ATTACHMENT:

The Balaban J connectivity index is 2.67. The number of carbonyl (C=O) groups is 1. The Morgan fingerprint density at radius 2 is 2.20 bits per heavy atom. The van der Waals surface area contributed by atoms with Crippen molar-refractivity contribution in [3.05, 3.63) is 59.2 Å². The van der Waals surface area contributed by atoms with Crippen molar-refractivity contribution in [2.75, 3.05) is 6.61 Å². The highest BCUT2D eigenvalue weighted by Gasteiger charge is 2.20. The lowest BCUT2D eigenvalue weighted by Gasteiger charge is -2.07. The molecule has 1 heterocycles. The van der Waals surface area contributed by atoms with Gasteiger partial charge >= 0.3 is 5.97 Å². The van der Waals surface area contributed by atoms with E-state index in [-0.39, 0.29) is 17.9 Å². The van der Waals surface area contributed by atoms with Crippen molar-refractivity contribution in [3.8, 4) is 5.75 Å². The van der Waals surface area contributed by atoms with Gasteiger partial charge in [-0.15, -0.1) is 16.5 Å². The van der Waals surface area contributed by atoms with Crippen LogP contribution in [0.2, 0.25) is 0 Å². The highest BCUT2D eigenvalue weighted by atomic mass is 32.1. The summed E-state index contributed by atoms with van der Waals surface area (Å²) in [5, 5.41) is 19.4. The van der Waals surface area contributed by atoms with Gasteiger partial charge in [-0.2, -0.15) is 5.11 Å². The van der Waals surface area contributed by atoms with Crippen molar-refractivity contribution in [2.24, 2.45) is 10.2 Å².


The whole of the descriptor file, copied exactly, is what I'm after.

The Balaban J connectivity index is 2.67. The number of carbonyl (C=O) groups is 1. The Morgan fingerprint density at radius 2 is 2.20 bits per heavy atom. The van der Waals surface area contributed by atoms with Crippen molar-refractivity contribution in [3.05, 3.63) is 59.2 Å². The van der Waals surface area contributed by atoms with Crippen molar-refractivity contribution in [2.75, 3.05) is 6.61 Å². The highest BCUT2D eigenvalue weighted by Gasteiger charge is 2.20. The lowest BCUT2D eigenvalue weighted by Gasteiger charge is -2.07. The molecule has 1 heterocycles. The van der Waals surface area contributed by atoms with Gasteiger partial charge >= 0.3 is 5.97 Å². The van der Waals surface area contributed by atoms with E-state index in [-0.39, 0.29) is 17.9 Å². The van der Waals surface area contributed by atoms with Crippen molar-refractivity contribution in [3.8, 4) is 5.75 Å². The van der Waals surface area contributed by atoms with Gasteiger partial charge in [-0.15, -0.1) is 16.5 Å². The van der Waals surface area contributed by atoms with Crippen LogP contribution in [0.2, 0.25) is 0 Å². The highest BCUT2D eigenvalue weighted by atomic mass is 32.1. The summed E-state index contributed by atoms with van der Waals surface area (Å²) in [5, 5.41) is 19.4. The van der Waals surface area contributed by atoms with Gasteiger partial charge in [-0.2, -0.15) is 5.11 Å². The van der Waals surface area contributed by atoms with Crippen molar-refractivity contribution in [2.24, 2.45) is 10.2 Å².